Why Amateur champion Dan Brown doesn't set targets on the golf course
The Walker Cup was where it all turned around for Dan Brown. When everything suddenly made sense. But not in the way that you would expect.
We’re all obsessed by goals and targets – what have you won, what are you going to win this year, when do you want to turn professional? For some, it can motivate – driving that person to excel.
For others, though, it can be a millstone round their neck. The Walker Cup was when Brown finally learned to let go. “Two years ago, I was in the squad and I set it as a goal to make it,” he explained. “But I’ve got to achieve objectives to do that, if that makes sense.
“I was going to a tournament and saying ‘I need to do well and do this to try and get into the Walker Cup team’.
“I always used to set targets. But I feel it is better to take things as they come and live in the moment – rather than looking ahead too much.
Obviously, you have to prepare for events. We’ve got Lytham at the start of May and, two weeks before, I will try to prepare for that.
“I just like being in the moment. The next competition is the most important one – rather than saying ‘I’ve got the British Amateur in however many weeks it is’. I just see it as the next opportunity.”
Don’t think the Walker Cup isn’t in his mind. But Brown’s approach over the past two years have yielded the most successful period of his career.
The North Yorkshire player capped that with victory in the English Amateur at Ganton, last July, where his stance of not looking too far ahead was tested to the limit.
He went out on a blustery opening day at the inland links, where the wind was swirling and the course was rock hard.
A number of title ambitions were sunk before that first round was finished and Brown was teetering after an 80.
“It was hard to describe,” he added of the conditions he faced that day. “You don’t get that very often and, obviously, on a golf course like that.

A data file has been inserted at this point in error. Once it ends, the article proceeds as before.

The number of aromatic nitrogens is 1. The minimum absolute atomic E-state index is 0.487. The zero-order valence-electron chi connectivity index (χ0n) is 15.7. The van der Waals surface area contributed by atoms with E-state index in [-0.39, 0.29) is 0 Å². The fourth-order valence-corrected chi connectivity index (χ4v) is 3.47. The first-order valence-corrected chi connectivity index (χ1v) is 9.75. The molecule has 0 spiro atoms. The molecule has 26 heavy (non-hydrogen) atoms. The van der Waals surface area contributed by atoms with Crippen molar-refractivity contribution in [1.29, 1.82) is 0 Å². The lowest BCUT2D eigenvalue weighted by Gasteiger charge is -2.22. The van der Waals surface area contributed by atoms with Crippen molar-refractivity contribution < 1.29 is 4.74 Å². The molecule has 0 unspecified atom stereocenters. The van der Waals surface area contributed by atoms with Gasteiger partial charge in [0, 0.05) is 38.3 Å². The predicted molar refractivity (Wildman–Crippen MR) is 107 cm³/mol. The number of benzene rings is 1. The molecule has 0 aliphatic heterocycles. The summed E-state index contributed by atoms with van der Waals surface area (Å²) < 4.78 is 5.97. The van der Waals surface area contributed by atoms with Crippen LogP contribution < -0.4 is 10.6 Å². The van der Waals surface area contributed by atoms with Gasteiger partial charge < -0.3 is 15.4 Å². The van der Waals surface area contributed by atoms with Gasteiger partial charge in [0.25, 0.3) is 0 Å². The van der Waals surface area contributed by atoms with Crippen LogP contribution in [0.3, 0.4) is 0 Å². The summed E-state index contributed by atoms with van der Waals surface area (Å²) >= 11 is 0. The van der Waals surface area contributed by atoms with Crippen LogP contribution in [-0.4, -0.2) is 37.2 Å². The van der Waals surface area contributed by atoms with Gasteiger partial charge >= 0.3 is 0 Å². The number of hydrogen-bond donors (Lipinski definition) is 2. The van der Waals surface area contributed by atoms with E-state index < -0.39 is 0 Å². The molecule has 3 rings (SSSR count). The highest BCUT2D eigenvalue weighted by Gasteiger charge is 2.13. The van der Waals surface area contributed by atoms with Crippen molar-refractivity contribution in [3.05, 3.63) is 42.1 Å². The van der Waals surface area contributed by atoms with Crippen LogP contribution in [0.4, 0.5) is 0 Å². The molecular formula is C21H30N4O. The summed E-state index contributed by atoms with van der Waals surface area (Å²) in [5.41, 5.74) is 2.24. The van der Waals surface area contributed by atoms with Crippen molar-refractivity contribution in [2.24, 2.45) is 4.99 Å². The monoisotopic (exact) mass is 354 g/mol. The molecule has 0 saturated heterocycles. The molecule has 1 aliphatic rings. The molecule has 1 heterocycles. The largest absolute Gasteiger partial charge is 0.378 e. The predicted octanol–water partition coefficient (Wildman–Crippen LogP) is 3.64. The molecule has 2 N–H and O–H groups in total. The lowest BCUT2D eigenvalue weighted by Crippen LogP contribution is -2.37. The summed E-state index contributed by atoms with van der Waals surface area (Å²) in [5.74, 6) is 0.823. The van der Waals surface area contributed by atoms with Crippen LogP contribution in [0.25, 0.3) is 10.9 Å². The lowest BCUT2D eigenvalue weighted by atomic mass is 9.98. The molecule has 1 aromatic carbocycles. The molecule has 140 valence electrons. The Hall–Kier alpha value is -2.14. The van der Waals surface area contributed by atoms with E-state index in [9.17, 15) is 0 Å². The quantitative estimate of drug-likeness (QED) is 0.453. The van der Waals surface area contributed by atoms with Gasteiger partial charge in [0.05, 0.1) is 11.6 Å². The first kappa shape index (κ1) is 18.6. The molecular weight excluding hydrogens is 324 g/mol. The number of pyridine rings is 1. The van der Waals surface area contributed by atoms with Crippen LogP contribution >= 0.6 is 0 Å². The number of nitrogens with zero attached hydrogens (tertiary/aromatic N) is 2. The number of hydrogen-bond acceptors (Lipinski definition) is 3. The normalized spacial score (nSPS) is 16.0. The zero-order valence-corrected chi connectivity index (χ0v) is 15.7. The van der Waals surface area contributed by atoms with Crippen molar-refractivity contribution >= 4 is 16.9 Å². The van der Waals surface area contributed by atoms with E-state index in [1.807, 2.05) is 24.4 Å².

“I had a treble and two doubles. For the other 15 holes, I played really nice golf. The weather, and that course, can do that to you.
“You take it as it comes. I managed to shoot four under the next day [at Scarborough South Cliff]. I started really nicely and it helps. I didn’t really have too much to do coming down the stretch.”
Brown’s challenges weren’t over. Three down with six to play in the final, against good friend George Bloor, the Masham player somehow fashioned an incredible revival.
He said: “I would say that’s definitely the biggest comeback I have had. It was amazing. That’s the biggest event I have won in my amateur career and it does make you want to win more.
“I thought all I’ve got to do is win four out of the last six. It’s obviously not that easy, but it’s possible. I ended up winning two up and it was surreal. It was strange. In that situation, it almost feels like life and death in a way.
“So Los Angeles, and a place in Craig Watson’s Great Britain & Ireland Walker Cup plans, looms large this year. But don’t expect Brown to change either his focus or approach.
“It’s in the back of my mind but I am just trying to do what I did last year. I’m going to play for myself. Fingers crossed, I will get in the team. It would be amazing and, hopefully, I will go to LA twice. The US Amateur is out there as well and I’ve never been to America.”